Soldiering On.

Author:Clarke, John L.

Professional armies often toil in obscurity until they are needed. Absent a sense of external threat, militaries ate often unappreciated and lack constituencies of their own. These professional armies, as is the case in most European and North American countries, are generally small, have little lobbying power and few friends in high places. They are vulnerable. But they are available for what often appears to be whatever task comes up. Unless they are carrying out an overseas contingency operation or domestic deployment, the perception on the part of the public is that the armed forces are not truly being fully utilized--and are thus available for these tasks.

Nearly every nation worldwide has some experience with their armed forces in a domestic capacity. Some countries, such as China, have armies that are vertically and horizontally integrated into the economy, often funning major business enterprises. Other countries take the opposite view; Germany, for instance, has long viewed the employment of the Bundeswehr on German soil as anathema.

Of course, the raison d'etre of any national armed force is to defend the state and carry out homeland defense. But armies are often asked to perform more mundane tasks, such as trash collection and firefighting, often to the detriment of their readiness to carry out their primary function. While there are benefits to having military forces engaged in civil support tasks, there are also opportunity costs involved. Soldiers engaged in these tasks often cannot be readily redeployed. They cannot be in two places at one time, and require significant amounts of time to extricate themselves from one civil support task in order to carry out another. Moreover, contemporary professional soldiers are expensive, particularly when compared to ordinary conscript soldiers. Using highly-trained fighters for tasks such as static guard duty or trash collection seems like a rather inefficient use of manpower.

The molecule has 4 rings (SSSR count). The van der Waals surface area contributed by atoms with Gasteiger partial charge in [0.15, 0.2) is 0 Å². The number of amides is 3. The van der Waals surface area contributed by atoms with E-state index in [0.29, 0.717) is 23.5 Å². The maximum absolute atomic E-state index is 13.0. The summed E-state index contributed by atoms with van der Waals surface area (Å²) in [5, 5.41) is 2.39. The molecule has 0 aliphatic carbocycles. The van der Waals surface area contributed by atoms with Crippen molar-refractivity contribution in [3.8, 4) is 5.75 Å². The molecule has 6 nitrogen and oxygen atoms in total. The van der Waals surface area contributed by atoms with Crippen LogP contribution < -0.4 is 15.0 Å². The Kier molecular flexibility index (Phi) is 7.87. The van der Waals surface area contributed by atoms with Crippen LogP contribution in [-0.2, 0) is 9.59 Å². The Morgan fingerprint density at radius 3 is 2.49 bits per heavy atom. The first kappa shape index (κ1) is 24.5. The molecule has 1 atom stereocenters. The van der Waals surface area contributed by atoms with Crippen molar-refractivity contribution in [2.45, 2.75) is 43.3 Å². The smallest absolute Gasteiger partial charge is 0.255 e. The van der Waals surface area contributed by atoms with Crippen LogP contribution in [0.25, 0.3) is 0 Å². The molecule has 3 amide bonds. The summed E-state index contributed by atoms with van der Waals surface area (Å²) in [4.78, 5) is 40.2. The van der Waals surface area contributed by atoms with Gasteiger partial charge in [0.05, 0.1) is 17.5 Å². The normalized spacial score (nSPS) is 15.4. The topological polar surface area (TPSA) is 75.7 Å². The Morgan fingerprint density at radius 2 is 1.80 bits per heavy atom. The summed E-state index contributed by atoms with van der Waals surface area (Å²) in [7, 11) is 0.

Both North American and European states have a rich history of employing military forces in domestic contingencies. Of course, every country has its own unique national security organizational structure, as well as traditions and strategies. These are based on unique perceptions of the threats and challenges to their own domestic security. Germany takes a fundamentally different approach to this issue than France, just as Russia takes a different approach than China. Even within North America, the differences between Mexico and the United States on the subject of military cooperation with civilian law enforcement agencies are striking: American soldiers are prohibited by law from performing law enforcement functions, while Mexico's armed forces have been deployed to combat the threat posed by drug cartels and other local criminal organizations.

Due largely to historical contexts, the European tradition is markedly different from that of the United States. The United States, with its experiences in both the Revolutionary and Civil wars, has been traditionally reluctant to employ soldiers domestically, though that is clearly changing. And the unique structure of the American armed forces, with both professional Federal and National Guard troops, has resulted in a bifurcated experience. The National Guard has often been assigned to carry out civil security tasks, while their active-duty brethren are restricted by law since 1878 from carrying out similar duties, particularly those involving law enforcement. In this regard, Canada also has a much more limited experience.

On the other hand, the European tradition of employing armed forces domestically is well established. European militaries have acted with great frequency in a broad range of functions in response to domestic crises and other events when called upon by national authorities. Whether the requirement is securing borders, supporting law enforcement authorities or providing disaster relief, European armies have responded and acquitted themselves well in nearly all instances. In doing so, they have garnered significant levels of public support in nearly all European...

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